Part of the problem of growing up in a well-read family is that we all knew that some books were better than others...None of my reading counted. Meanwhile, in our living-room, my older sister had curled her body into a pretzel and was squinting her eyes into the minuscule print of Gone With the Wind which she finished in all of two weeks. Her concentration was unbreakable. I was invisible to her, though I crawled up behind the wing-back chair in which she sat and put my finger in her ear, or whispered words like “suburban” and “couperf” and “satchel” because I knew she hated those words. Her friends would ride their bikes over to play, find her reading, and have to be satisfied with my company. And I would be playing Barbies, no doubt, making the dolls do naughty things, and then saying, “It’s ok, they’re married,” even though in my head, they were not. - Betty Duffy

Every day, I can wake up and have the newspaper already sitting on my desk in the form of a piece of “paper” that changes on a daily basis or whenever I happen to need it for something. I carry around the better part of a library in my pocket, and when I find I’m lacking something it’s the matter of a few moments while it is beamed to me from far off locales to prevent me the inconvenience of getting up and driving to the store. In moments of curiosity, this wonderful device [the Kindle] can get me answers to most any question by accessing one of the largest knowledge bases in existence from nearly anywhere in the world at no charge with no questions asked. It’s so mundane right now, too. That’s quite possibly the most surreal point of all. We have devices like the Kindle and nook and a dozen others to choose from, the main difference between them often being aesthetics and level of convenience, and nobody even realizes what they mean! - blogger at a Kindle blog

How discuss verity with cynics, cynicism being a plant with no fruit or interesting seed? - - Marianne Moore via Dylan of "dark harp"

Most Republicans spent the first two-thirds of 2009 underestimating how big a problem pro-life resistance would be for the Democrats. If they had run ad campaigns based on the issue in the districts of pro-life Democrats, it would have made it harder for those Democrats to back the bill in the end. Those Democrats could well have been the decisive holdouts. Here, again, Republicans were on the popular side of an issue — even many supporters of legal abortion don’t want government funding — but failed to press their advantage. - Ramesh Ponnuru of "National Review"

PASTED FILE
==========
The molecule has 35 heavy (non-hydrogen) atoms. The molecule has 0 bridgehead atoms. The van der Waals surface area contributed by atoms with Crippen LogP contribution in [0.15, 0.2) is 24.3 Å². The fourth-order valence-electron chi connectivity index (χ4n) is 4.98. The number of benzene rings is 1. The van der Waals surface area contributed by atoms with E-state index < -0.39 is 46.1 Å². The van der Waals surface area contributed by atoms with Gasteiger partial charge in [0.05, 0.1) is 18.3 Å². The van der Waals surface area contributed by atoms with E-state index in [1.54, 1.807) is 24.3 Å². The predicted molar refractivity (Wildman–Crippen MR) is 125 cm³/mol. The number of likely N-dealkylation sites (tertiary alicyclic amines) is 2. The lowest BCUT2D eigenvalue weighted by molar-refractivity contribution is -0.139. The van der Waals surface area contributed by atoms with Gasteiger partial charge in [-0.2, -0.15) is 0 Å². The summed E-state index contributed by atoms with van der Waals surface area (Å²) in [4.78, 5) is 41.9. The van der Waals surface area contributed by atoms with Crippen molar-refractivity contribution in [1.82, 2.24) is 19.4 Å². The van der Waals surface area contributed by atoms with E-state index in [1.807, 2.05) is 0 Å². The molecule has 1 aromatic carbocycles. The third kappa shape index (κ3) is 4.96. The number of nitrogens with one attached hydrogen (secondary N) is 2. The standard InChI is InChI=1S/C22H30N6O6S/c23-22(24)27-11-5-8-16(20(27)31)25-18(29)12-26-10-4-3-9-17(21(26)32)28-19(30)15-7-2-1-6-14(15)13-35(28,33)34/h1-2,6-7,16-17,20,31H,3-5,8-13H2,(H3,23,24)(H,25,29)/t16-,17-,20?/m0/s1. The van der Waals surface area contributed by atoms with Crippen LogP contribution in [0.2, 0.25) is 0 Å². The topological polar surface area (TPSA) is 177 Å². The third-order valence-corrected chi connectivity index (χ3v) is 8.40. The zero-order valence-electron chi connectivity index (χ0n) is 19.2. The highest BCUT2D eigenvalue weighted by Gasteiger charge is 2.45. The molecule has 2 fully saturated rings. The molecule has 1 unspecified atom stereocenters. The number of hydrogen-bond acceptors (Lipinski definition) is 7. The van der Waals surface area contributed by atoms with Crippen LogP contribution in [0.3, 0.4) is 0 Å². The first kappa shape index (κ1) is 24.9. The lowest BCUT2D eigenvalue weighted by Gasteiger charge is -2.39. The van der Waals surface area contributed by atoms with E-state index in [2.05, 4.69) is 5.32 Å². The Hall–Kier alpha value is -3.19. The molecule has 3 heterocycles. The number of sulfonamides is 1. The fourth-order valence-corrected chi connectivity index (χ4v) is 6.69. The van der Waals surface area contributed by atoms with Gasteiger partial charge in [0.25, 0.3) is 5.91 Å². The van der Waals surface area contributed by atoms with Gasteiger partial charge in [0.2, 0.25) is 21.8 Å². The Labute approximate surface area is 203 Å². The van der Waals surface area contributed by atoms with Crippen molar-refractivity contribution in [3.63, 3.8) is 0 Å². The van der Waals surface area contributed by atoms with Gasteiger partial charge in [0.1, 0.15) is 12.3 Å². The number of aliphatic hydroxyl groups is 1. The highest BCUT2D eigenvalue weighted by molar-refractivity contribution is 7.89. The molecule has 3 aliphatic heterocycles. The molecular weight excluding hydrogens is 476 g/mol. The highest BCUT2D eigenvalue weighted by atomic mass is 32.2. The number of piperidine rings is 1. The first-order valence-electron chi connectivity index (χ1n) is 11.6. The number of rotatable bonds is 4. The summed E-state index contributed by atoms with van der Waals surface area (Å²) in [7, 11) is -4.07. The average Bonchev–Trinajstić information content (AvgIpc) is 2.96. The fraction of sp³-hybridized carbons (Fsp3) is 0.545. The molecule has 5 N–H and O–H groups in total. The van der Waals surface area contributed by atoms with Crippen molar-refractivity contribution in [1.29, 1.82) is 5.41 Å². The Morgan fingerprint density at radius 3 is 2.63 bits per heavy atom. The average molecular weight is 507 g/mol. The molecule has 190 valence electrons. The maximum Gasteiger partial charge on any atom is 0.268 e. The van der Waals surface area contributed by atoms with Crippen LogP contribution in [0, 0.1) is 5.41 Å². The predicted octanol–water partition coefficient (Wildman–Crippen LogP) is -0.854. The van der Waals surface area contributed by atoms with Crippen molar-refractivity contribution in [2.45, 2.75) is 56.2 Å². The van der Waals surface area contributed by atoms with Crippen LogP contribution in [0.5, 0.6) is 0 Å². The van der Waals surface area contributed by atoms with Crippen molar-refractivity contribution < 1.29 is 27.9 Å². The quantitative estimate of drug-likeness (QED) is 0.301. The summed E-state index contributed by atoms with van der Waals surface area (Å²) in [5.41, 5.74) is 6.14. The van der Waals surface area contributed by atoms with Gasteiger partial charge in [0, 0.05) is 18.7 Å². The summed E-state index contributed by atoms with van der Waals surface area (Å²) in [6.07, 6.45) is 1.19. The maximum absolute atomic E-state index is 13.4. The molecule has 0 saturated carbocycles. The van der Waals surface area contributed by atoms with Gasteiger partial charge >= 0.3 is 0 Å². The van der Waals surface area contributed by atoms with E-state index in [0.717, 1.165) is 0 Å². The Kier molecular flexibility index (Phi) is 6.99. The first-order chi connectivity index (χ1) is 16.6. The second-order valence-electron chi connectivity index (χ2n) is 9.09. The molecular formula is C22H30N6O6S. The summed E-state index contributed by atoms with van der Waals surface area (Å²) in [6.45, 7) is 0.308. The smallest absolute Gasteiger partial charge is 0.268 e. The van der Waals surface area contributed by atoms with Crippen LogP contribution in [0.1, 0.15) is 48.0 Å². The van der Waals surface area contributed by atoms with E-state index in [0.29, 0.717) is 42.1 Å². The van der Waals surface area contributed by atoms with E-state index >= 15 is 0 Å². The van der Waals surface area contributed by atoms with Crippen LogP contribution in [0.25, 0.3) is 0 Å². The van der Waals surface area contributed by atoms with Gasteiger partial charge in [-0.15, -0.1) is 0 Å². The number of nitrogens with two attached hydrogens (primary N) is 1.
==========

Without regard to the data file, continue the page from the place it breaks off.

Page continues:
This morning's paper mentioned in passing that today is James Joyce's birthday.. I remember was a quote from a friend of his who recalled that he, Joyce, loved to drink and loved to dance: "Ah, the drink went straight to his feet." I never read Ulysses..but did have a go at Portrait of the Artist as a Young Man... And I am grateful to it for two things. The first is one of the great hell-fire and brimstone sermons in print. Short, but a powerful piece of work and worthy of the Jesuits of the turn of the last century. The second is a permanent love for the Little Office of Our Lady. It's not dwelt on in the book but the mention of it in the "Portrait" fascinated me. I got a copy immediately. (They were still available in those days, but disappearing fast.) I have a small collection now of various versions. - John at "The Inn at the End of the World"

The word of the Lord has not come to me, as far as I know. But I don't think it requires any new divine revelation to see that an alliance with the world against the Pope will not end well for the Church. - Tom of Disputations

April 10, 2010

Terry Teachout on Flannery O'Connor:


April 09, 2010

My Favorite iPod Touch Apps....

I've so far successfully stiff-armed the impulse to buy an iPad and though I can't rule that out I do appreciate my iPod. My favorite apps? Glad you asked.

1) iBreviary - it has the Daily Office as well as the Mass readings.

2) Olive Tree Bible Reader - while the Jerusalem translation isn't available, it's pretty fantastic how they integrated the app so that while you're reading a given Bible passage you can see the New English Translation notes, or read the Matthew Henry commentary. I have three translations available: Douay-Rheims (free), the NRSV ($14) and the NET (free).

3) Rate Beer - the name pretty much says it all. Beer Universe is good too.
4) Score Mobile -  I can not only check the scores of professional and collegiate games but also the individual statistics of the players involved. Pretty schweet app. Baseball Statistics 2009 contains lifetime statistics of every major league baseball player.

5) Twitterific - very attractive interface for Twitter. Sometimes even makes my tweets look good.
6) Fluent News - a fine news aggregator; Start Up! is also good.

7) Instapaper - allows you to read anything on the web on the iPod/iPhone in a decent font.